Writing for The Australian in October 2008, he claimed that paid parental leave – like abortion – was part of a “radical women’s agenda” championed by extreme feminists in the Labor movement. He spoke out about his opposition to the scheme based on the ways it reduced stay at home mothers to second class citizens, lambasting then Prime Minister Rudd’s commitment to women workers as an example of “Political Correctness”; extreme lip-service to the feminists in Labor ranks.

    Productivity Commission Report: “Payment at a flat rate would mean that the labour supply effects would be greatest for lower income, less skilled women — precisely those who are most responsive to wage subsidies and who are least likely to have privately negotiated paid parental leave. Full replacement wages for highly educated, well paid women would be very costly for taxpayers and, given their high level of attachment to the labour force and a high level of private provision of paid parental leave, would have few incremental labour supply benefits.”

    Mr Abbott first announced his paid parental leave in 2010 after he emerged from a luncheon event on International Women’s Day. The scheme would pay new mothers their regular wage for six months, up to a maximum of $75,000, and is to be funded by a 1.5 per cent levy on more than 3000 big companies.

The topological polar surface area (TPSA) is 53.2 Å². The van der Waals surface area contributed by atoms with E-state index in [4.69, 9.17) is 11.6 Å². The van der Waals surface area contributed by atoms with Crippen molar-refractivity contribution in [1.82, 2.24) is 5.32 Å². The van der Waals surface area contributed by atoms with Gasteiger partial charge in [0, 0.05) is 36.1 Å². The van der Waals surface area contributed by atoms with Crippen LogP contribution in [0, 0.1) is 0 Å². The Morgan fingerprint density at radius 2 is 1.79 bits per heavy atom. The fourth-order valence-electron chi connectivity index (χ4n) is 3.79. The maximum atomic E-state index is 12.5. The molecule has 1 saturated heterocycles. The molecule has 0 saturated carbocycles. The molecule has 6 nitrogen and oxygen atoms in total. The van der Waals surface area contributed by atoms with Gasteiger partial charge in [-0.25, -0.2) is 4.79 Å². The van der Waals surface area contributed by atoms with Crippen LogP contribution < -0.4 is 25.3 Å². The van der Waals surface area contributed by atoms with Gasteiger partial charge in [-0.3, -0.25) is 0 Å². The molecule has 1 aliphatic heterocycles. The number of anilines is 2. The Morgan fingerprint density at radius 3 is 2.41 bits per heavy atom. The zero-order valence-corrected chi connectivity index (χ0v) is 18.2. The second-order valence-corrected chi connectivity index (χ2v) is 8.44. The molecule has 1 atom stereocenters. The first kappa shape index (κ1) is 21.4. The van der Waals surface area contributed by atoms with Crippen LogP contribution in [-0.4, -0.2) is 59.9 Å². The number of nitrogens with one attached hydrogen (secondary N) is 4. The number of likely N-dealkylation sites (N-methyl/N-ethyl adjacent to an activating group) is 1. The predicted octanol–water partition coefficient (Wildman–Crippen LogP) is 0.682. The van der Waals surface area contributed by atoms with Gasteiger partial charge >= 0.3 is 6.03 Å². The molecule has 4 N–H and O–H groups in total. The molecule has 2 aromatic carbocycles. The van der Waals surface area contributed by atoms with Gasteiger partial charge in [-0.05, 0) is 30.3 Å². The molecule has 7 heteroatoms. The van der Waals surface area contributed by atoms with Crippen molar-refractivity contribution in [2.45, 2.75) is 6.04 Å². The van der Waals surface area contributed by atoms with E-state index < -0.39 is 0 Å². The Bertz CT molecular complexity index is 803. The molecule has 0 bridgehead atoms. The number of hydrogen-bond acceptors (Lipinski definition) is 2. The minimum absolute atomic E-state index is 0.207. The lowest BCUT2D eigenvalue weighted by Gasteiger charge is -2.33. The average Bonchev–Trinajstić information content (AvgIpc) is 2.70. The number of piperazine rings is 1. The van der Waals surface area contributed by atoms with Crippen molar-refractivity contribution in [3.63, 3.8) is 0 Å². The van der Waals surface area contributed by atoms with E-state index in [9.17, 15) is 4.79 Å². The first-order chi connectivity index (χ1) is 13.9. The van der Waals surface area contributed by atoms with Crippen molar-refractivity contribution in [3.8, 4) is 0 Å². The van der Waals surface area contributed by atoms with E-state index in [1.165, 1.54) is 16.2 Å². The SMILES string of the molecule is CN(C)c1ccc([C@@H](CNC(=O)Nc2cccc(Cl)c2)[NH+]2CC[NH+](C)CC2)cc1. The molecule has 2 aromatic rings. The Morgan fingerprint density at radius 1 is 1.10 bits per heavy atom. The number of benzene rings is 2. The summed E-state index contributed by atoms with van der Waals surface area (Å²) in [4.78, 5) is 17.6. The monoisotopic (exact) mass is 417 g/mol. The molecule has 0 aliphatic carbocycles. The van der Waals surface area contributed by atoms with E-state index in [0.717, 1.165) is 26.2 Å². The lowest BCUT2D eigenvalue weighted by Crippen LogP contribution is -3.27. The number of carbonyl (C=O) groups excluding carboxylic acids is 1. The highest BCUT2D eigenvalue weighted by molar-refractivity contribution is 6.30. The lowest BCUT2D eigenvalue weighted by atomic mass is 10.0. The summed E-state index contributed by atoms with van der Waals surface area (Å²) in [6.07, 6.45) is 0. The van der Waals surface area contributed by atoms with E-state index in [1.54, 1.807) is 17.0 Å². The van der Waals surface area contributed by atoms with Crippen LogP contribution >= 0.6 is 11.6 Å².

April 18 2013
    Yesterday shadow assistant treasurer Matthias Cormann cast doubt on the Coalition’s Paid Parental Leave scheme, telling a mining forum in Brisbane that the Coalition had not finalised its funding plan.

    May 6 2013
    Key frontbencher and former opposition leader Malcolm Turnbull this morning refused to comment when asked if he thought there should be a review into the scheme.
    “I’ve said again I am not going to comment on whether it should be reviewed or not. I don’t believe there is any need to review it. I think it has been very carefully costed by Joe Hockey and Andrew Robb so it is certainly in the policy budget envelope but any further deliberations on that or any other policy is obviously something we do in the four walls of shadow cabinet,” Mr Turnbull said.
    “This is a key policy of Tony Abbott’s and it is something that we have as part of our policy and I don’t see any probability or likelihood that of that policy being shelved. Tony is very committed to it.”

    May 7 2013
    TONY Abbott’s expensive paid parental leave scheme is “all about” encouraging women of “calibre” to have children, the Opposition Leader said today.
    “We do not educate women to higher degree level to deny them a career,” he said.
    “If we want women of that calibre to have families, and we should, well we have to give them a fair dinkum chance to do so. That is what this scheme of paid parental leave is all about.”

    May 7 2013